Accordingly, ACPIN stands ready to work ever more closely with governments, health commissioners, patient organisations and medical colleagues to ensure that improved outcomes and economic benefits are more widely and speedily available. But leaders need ‘a seat at the table’ where budgets, strategies and healthcare pathways are debated and decided upon, across a wide range of neurological conditions, she stressed.

Professor Burridge concluded “ACPIN is the organisation through which the impact of neurological physiotherapy can be raised. My ambition as President is to achieve this through better recognition of our work, education, research, and by raising the status of our profession.”

Inaugural Presidential address

24 March 2017

 

Never before have physiotherapists had so much power to change the lives of people with neurological conditions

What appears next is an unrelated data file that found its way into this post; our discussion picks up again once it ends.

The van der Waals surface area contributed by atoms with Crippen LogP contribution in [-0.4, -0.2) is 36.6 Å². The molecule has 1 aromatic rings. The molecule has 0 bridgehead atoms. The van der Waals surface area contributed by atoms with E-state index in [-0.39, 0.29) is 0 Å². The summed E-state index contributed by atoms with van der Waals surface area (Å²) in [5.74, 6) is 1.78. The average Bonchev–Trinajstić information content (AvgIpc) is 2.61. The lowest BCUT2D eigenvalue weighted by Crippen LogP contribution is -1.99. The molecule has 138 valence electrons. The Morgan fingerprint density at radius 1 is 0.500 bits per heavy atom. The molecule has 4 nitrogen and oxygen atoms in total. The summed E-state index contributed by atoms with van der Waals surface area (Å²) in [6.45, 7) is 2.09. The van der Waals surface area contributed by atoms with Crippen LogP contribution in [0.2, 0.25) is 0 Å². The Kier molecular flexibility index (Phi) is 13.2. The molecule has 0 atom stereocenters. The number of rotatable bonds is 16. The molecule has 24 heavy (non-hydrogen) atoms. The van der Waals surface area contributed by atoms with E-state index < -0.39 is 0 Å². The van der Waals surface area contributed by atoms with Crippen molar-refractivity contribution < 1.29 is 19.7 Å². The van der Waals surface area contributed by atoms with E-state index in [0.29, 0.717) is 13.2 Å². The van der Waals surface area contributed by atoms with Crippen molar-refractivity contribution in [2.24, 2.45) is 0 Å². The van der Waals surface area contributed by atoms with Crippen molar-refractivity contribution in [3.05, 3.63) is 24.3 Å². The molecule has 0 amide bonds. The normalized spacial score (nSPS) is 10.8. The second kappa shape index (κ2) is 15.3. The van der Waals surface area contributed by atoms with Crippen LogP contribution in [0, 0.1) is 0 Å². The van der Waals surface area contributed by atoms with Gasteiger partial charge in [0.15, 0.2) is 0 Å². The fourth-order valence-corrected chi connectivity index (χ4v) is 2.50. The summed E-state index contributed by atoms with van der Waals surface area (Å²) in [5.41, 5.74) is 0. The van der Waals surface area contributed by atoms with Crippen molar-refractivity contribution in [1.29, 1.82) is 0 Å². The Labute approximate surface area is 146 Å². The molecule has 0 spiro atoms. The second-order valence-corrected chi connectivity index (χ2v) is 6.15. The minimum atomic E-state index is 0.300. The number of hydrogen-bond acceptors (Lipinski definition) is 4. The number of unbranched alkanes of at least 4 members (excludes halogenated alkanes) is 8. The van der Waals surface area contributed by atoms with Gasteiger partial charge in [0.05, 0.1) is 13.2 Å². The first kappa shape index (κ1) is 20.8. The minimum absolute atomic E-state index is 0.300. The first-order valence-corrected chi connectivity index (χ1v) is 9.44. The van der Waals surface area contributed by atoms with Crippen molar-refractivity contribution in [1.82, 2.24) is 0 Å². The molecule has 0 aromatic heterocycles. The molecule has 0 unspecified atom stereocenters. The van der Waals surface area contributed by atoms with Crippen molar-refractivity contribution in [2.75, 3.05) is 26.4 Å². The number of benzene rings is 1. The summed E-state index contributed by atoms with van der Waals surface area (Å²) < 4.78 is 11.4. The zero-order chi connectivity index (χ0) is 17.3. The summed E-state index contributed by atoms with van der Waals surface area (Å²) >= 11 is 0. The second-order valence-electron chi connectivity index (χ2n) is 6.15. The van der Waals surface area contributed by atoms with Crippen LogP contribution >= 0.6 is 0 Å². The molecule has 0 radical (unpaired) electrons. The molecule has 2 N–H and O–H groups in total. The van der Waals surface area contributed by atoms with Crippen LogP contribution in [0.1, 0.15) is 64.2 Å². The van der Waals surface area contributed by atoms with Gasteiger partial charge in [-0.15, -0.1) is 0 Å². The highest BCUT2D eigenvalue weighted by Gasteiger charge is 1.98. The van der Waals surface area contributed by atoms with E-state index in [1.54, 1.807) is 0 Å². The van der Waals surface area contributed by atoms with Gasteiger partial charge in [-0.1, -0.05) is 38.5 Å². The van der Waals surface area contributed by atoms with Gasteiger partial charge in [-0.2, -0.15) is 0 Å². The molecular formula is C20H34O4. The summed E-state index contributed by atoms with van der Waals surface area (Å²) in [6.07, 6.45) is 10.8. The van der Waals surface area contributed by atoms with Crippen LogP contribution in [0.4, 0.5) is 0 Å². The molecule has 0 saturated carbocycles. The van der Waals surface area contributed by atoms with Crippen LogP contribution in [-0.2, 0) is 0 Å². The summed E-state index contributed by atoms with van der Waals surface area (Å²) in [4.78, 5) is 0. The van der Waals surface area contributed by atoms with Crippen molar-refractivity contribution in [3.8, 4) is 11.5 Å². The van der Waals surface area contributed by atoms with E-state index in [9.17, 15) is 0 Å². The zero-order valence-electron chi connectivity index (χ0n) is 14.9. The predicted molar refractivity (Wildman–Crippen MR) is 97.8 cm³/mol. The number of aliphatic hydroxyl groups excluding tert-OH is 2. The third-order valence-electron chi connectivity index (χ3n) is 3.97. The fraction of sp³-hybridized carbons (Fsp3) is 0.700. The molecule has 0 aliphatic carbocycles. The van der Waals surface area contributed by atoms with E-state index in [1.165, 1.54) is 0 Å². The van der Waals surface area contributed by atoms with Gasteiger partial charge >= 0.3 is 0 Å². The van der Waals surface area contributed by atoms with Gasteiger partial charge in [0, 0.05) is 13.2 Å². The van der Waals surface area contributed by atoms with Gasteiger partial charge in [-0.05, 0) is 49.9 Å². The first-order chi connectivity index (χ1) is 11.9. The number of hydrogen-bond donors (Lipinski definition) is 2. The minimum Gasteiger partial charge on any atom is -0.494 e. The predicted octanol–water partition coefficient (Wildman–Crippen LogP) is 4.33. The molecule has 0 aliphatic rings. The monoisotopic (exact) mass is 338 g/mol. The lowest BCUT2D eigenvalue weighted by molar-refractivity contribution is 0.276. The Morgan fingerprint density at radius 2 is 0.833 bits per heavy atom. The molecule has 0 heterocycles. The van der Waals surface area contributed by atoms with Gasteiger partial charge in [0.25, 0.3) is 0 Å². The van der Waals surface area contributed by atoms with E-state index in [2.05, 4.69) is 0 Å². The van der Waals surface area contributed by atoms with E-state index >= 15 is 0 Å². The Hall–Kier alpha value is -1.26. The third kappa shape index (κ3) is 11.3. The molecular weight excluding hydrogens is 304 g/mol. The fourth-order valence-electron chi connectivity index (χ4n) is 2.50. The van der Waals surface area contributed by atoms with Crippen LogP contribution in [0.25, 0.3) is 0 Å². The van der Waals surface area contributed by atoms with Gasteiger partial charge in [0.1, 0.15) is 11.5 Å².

Why is that? Three reasons:

1 Discoveries in neuroscience have enabled us to understand much more about neurological diseases, their progression and people’s recovery

2 Technologies are providing us with very powerful tools both for therapy and assessment. And these tools can be used across the field of rehabilitation

3 We are now generating clear evidence for our treatments, both new and established

Together these mean as practicing neurological physiotherapists we can be more effective.

Our profession is stronger than ever:

More physiotherapists are highly trained than ever before with a Master’s degree rapidly becoming the norm and Doctorates in clinical practice and PhDs increasingly common

More physiotherapists than ever before are leading research

More physiotherapists than ever before are following a clinical/academic pathway so that research is grounded in clinical need and translates in to clinical practice

But do people know this?